Gilding

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Gilded frame ready for burnishing with agate stone tool Gilded frame being burnished with agate tool.jpg
Gilded frame ready for burnishing with agate stone tool
Application of gold leaf to a reproduction of a 15th-century panel painting

Gilding is a decorative technique for applying a very thin coating of gold to solid surfaces such as metal (most common), wood, porcelain, or stone. A gilded object is also described as "gilt". Where metal is gilded, it was traditionally silver in the West, to make silver-gilt (or vermeil) objects, but gilt-bronze is commonly used in China, and also called ormolu if it is Western. Methods of gilding include hand application and gluing, typically of gold leaf, chemical gilding, and electroplating, the last also called gold plating. [1] Parcel-gilt (partial gilt) objects are only gilded over part of their surfaces. This may mean that all of the inside, and none of the outside, of a chalice or similar vessel is gilded, or that patterns or images are made up by using a combination of gilt and ungilted areas.

Contents

Gilding gives an object a gold appearance at a fraction of the cost of creating a solid gold object. In addition, a solid gold piece would often be too soft or too heavy for practical use. A gilt surface also does not tarnish as silver does.

Origins and spread

A gilded Tibetan Vajrasattva Vajrasattva Tibet.jpg
A gilded Tibetan Vajrasattva

Herodotus mentions that the Egyptians gilded wood and metals, and many such objects have been excavated. Certain Ancient Greek statues of great prestige were chryselephantine, i.e., made of gold (for the clothing) and ivory (for the flesh); these however, were constructed with sheets of gold over a timber framework, not gilded. Extensive ornamental gilding was also used in the ceiling coffers of the Propylaea. Pliny the Elder informs us that the first gilding seen at Rome was after the destruction of Carthage, under the censorship of Lucius Mummius, when the Romans began to gild the ceilings of their temples and palaces, the Capitol being the first place on which this process was used. But he adds that luxury advanced on them so rapidly that in very little time you might see all, even private and poor people, gild the walls, vaults, and other parts of their dwellings. Owing to the comparative thickness of the gold leaf used in ancient gilding, the traces of it that remain are remarkably brilliant and solid. Fire-gilding of metal goes back at least to the 4th century BC, and was known to Pliny (33,20,64–5), Vitruvius (8,8,4) and in the Early Mediaeval period to Theophilus (De Diversis Artibus Book III).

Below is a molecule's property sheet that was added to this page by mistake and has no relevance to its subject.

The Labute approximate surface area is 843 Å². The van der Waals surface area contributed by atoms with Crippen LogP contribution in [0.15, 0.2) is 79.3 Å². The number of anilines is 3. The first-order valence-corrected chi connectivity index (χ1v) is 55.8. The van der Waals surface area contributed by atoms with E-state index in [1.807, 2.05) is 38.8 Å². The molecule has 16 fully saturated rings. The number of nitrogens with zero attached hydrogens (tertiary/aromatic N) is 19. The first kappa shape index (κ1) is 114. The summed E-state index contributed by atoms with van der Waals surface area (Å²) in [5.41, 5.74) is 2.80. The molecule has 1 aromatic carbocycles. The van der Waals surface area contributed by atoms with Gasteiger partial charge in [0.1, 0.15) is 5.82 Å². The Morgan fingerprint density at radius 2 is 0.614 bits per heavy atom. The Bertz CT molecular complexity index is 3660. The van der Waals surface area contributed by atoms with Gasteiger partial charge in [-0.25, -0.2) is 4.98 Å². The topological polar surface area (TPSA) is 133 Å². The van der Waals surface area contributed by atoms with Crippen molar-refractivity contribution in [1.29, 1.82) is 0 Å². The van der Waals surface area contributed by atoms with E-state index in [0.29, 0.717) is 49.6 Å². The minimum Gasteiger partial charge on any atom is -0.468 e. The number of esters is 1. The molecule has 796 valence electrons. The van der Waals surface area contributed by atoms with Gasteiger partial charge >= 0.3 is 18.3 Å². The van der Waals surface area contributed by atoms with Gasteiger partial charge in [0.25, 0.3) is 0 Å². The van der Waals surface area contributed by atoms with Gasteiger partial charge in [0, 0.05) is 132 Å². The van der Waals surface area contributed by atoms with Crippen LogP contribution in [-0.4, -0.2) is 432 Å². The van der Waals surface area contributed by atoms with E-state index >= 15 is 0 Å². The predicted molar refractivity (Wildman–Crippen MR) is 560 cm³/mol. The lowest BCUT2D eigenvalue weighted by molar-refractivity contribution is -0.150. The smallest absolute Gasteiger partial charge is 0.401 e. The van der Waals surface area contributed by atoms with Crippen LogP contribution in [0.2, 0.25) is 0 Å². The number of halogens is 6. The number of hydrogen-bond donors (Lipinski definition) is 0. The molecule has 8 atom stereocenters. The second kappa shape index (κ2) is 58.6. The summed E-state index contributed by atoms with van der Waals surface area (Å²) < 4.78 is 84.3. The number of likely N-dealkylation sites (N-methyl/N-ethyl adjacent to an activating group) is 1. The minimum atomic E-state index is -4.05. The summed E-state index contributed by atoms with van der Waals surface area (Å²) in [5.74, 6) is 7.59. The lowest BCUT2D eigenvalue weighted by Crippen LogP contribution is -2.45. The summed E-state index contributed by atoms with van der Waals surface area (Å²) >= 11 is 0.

In Europe, silver-gilt has always been more common than gilt-bronze, but in China the opposite has been the case. The ancient Chinese also developed the gilding of porcelain, which was later taken up by the French and other European potters.

Processes

Modern gilding is applied to numerous and diverse surfaces and by various processes; those used in modern technology are described in gold plating. More traditional techniques still form an important part of framemaking and are sometimes still employed in general woodworking, cabinet-work, decorative painting and interior decoration, bookbinding, and ornamental leather work, and in the decoration of pottery, porcelain, and glass.

Mechanical

Regilding the statue Prometheus Gilding Rock Cen Prometheus jeh.jpg